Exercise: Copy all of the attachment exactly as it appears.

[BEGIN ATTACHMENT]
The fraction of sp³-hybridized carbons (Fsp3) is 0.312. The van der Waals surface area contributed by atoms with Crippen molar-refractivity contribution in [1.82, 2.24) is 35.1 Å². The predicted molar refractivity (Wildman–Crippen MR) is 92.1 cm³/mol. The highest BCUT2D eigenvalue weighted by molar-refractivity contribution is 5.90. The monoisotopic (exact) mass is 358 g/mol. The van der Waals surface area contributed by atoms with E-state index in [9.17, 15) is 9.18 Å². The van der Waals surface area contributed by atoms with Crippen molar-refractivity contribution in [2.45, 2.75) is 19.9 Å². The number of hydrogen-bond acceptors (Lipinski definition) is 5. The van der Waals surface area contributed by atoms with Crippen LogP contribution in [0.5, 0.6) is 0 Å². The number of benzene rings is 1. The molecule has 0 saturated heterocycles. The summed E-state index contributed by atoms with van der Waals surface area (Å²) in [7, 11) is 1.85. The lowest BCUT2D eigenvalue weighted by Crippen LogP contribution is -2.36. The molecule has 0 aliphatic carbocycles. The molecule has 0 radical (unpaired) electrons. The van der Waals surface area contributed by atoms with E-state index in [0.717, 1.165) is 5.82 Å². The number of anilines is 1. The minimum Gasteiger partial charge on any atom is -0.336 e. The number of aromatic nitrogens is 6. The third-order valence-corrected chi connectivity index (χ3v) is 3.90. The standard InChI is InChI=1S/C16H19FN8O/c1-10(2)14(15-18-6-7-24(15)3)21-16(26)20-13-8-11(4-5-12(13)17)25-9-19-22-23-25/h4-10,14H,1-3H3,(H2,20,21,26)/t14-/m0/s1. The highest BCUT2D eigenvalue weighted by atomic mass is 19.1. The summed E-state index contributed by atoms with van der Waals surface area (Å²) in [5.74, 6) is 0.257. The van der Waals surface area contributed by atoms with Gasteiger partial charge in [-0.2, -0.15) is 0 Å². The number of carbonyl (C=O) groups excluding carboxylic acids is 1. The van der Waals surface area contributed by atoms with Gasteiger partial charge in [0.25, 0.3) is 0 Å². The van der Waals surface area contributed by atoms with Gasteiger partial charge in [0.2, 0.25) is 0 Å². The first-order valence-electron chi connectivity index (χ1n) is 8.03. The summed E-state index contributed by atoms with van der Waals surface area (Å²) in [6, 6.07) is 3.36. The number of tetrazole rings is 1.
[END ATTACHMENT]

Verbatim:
The fraction of sp³-hybridized carbons (Fsp3) is 0.312. The van der Waals surface area contributed by atoms with Crippen molar-refractivity contribution in [1.82, 2.24) is 35.1 Å². The predicted molar refractivity (Wildman–Crippen MR) is 92.1 cm³/mol. The highest BCUT2D eigenvalue weighted by molar-refractivity contribution is 5.90. The monoisotopic (exact) mass is 358 g/mol. The van der Waals surface area contributed by atoms with E-state index in [9.17, 15) is 9.18 Å². The van der Waals surface area contributed by atoms with Crippen molar-refractivity contribution in [2.45, 2.75) is 19.9 Å². The number of hydrogen-bond acceptors (Lipinski definition) is 5. The van der Waals surface area contributed by atoms with Crippen LogP contribution in [0.5, 0.6) is 0 Å². The number of benzene rings is 1. The molecule has 0 saturated heterocycles. The summed E-state index contributed by atoms with van der Waals surface area (Å²) in [7, 11) is 1.85. The lowest BCUT2D eigenvalue weighted by Crippen LogP contribution is -2.36. The molecule has 0 aliphatic carbocycles. The molecule has 0 radical (unpaired) electrons. The van der Waals surface area contributed by atoms with E-state index in [0.717, 1.165) is 5.82 Å². The number of anilines is 1. The minimum Gasteiger partial charge on any atom is -0.336 e. The number of aromatic nitrogens is 6. The third-order valence-corrected chi connectivity index (χ3v) is 3.90. The standard InChI is InChI=1S/C16H19FN8O/c1-10(2)14(15-18-6-7-24(15)3)21-16(26)20-13-8-11(4-5-12(13)17)25-9-19-22-23-25/h4-10,14H,1-3H3,(H2,20,21,26)/t14-/m0/s1. The highest BCUT2D eigenvalue weighted by atomic mass is 19.1. The summed E-state index contributed by atoms with van der Waals surface area (Å²) in [5.74, 6) is 0.257. The van der Waals surface area contributed by atoms with Gasteiger partial charge in [-0.2, -0.15) is 0 Å². The number of carbonyl (C=O) groups excluding carboxylic acids is 1. The van der Waals surface area contributed by atoms with Gasteiger partial charge in [0.25, 0.3) is 0 Å². The van der Waals surface area contributed by atoms with Gasteiger partial charge in [0.2, 0.25) is 0 Å². The first-order valence-electron chi connectivity index (χ1n) is 8.03. The summed E-state index contributed by atoms with van der Waals surface area (Å²) in [6, 6.07) is 3.36. The number of tetrazole rings is 1.